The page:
One of ousted Kyrgyz President Kurmanbek Bakiyev's sons, Maxim Bakiyev, received a temporary political asylum in Great Britain on Friday.
Maxim Bakiyev, the second son of ousted Kyrgyz leader Kurmanbek Bakiyev, was detained on Monday by the U.K. Border Agency after landing at Farnborough airport in southern England in a rented private jet. He has been charged with money laundering and was on the Interpol wanted list.
"I have been forced into exile in fear for my life. The interim government in Kyrgyzstan accuses me of new crimes every day," The Daily Telegraph quoted Maxim as saying in a statement from Carter-Ruck Solicitors.
The source said that a decision to grant Maxim Bakiyev permanent political asylum is possible after the entire circumstances of events become clear.
"Maxim has indeed received temporary political asylum from British authorities," the source said, adding: "It's difficult for me to say how that looks from a legal point of view, but it is clear to us that British authorities are not ready to react to the emotional statements made by the interim Kyrgyz authorities."
"Mr. Bakyiev was screened in accordance with normal procedures for port of entry asylum claims, and then granted temporary admission pending the consideration of his claim," Carter-Ruck Solicitors said in a statement.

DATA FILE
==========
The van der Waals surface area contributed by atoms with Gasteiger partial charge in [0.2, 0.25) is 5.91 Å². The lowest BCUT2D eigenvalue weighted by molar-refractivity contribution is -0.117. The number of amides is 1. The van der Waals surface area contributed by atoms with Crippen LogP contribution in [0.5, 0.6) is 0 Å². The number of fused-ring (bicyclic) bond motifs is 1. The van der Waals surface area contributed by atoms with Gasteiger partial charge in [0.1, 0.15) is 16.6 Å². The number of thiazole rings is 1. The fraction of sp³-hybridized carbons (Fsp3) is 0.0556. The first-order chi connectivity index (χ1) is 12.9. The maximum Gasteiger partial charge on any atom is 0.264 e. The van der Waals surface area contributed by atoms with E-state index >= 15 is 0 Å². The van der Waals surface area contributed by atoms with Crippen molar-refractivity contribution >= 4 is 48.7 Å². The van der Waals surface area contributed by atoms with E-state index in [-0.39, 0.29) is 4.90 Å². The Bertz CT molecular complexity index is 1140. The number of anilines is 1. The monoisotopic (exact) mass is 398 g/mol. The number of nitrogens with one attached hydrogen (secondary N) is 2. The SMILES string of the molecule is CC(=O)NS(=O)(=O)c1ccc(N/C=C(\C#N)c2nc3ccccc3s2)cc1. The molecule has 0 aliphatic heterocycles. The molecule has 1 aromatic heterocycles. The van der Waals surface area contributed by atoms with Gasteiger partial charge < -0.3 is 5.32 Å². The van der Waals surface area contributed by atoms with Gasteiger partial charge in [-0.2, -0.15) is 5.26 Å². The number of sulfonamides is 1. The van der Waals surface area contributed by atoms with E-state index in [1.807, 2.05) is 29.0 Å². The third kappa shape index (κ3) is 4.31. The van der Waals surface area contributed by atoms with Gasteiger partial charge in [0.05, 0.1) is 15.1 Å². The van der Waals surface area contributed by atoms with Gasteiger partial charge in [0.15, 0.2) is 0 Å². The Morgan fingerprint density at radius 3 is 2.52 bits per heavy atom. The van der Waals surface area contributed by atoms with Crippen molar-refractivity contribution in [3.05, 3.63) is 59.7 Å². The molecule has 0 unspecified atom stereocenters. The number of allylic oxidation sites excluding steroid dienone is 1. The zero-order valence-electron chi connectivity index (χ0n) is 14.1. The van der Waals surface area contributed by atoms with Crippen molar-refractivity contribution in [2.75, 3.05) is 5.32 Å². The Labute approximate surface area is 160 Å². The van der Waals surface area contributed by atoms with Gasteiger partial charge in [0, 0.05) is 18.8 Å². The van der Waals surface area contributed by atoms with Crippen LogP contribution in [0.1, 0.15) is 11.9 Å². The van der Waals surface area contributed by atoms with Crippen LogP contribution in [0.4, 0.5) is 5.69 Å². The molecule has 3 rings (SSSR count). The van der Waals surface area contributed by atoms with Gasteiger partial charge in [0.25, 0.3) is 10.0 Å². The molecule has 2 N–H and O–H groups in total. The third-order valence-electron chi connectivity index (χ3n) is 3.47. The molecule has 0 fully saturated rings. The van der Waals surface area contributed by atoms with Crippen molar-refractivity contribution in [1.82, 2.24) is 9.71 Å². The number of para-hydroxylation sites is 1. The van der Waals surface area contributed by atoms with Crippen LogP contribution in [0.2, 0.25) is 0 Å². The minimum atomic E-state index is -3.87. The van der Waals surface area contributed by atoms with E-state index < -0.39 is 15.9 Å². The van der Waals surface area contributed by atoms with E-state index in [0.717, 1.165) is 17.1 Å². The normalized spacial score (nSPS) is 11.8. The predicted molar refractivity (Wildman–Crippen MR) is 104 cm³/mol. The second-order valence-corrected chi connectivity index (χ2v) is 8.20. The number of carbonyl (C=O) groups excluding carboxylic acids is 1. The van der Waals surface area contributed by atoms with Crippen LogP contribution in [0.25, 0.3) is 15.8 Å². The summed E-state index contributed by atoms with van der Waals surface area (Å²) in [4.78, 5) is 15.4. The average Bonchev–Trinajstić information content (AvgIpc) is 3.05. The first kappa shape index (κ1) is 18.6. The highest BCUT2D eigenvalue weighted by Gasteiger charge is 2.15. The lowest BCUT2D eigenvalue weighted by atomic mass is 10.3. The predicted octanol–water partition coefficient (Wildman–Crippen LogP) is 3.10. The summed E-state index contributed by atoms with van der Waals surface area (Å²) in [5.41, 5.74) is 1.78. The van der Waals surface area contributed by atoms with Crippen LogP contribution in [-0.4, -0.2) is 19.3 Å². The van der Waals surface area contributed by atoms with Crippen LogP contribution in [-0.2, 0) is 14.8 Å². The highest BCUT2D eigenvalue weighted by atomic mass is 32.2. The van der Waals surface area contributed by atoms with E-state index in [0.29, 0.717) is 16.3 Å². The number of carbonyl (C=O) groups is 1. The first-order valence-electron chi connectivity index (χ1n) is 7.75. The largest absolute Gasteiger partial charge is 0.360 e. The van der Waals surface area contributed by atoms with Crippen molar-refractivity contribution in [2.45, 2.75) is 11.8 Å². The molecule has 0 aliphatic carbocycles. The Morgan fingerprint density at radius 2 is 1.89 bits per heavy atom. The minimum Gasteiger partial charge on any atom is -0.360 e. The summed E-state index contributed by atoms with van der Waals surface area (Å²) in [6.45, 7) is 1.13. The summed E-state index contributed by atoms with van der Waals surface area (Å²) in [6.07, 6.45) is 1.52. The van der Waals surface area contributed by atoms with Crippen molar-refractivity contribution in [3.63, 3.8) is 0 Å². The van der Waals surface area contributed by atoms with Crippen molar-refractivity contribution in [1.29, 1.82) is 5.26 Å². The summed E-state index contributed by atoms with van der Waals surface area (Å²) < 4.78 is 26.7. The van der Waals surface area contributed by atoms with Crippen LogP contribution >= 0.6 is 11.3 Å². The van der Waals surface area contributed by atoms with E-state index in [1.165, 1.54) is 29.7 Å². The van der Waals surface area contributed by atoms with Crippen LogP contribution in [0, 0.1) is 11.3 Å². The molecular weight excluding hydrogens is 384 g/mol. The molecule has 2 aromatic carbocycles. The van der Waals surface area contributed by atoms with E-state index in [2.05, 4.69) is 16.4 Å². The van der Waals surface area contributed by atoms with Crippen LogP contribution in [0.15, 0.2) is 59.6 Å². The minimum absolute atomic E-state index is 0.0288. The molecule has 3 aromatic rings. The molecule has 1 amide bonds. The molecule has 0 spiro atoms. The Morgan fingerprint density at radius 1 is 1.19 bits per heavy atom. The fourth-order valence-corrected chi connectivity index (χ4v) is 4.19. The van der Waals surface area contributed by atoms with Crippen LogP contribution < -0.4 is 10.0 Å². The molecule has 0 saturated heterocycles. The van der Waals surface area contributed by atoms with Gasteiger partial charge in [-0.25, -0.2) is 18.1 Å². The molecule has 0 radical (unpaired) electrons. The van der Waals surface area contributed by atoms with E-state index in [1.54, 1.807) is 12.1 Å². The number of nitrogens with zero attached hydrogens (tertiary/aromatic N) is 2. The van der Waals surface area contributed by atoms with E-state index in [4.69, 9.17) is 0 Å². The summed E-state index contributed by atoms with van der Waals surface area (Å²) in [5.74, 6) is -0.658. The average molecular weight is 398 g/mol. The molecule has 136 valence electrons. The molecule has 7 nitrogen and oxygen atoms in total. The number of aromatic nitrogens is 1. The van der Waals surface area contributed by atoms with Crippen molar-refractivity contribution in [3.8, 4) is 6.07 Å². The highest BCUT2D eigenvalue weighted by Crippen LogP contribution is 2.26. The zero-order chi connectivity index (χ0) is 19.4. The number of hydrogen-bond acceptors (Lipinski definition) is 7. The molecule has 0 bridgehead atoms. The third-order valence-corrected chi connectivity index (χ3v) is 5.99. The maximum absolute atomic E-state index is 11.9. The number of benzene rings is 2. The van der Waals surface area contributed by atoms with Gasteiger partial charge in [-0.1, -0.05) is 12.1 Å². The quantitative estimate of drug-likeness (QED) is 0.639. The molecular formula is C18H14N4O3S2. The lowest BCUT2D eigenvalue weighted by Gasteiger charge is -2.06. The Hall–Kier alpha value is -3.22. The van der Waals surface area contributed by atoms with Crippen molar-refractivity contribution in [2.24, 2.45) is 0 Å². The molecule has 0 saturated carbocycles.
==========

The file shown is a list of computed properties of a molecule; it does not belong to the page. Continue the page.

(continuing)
Carter-Ruck Solicitors earlier represented interests of Russian tycoon Boris Berezovsky, who was granted political asylum in the United Kingdom in 2003.
The Kyrgyz Prosecutor's General's Office initially charged Maxim Bakiyev with embezzling millions of dollars of a loan from Russia. According to prosecutors he had placed $35 million of a $300 million loan from Russia into his private bank accounts while in office.
The interim government later said it suspected him of organizing and financing the recent deadly clashes in the country's two southern cities of Osh and Jalal-Abad, which left some 200 people dead.
"The charges are bogus, to divert attention from their own crimes. They accuse me before there has been any opportunity for an investigation. Clearly they seek to try to make me a scapegoat for the chaos in the country," Maxim Bakiyev said.
"I view events in my homeland with horror and pray for an end to the violence," he added.
Kurmanbek Bakiyev, who took refuge in Belarus after being ousted as a result of mass riots in April, told a news conference in Minsk on Monday that the accusations against him and his family were "groundless."
Some 200 people died and thousands were injured in clashes between ethnic Kyrgyz and Uzbek groups in southern Kyrgyzstan. The unrest broke out in the city of Osh on June 11 and then spread to the neighboring Jalalabad region.
MOSCOW / LONDON, June 18 (RIA Novosti)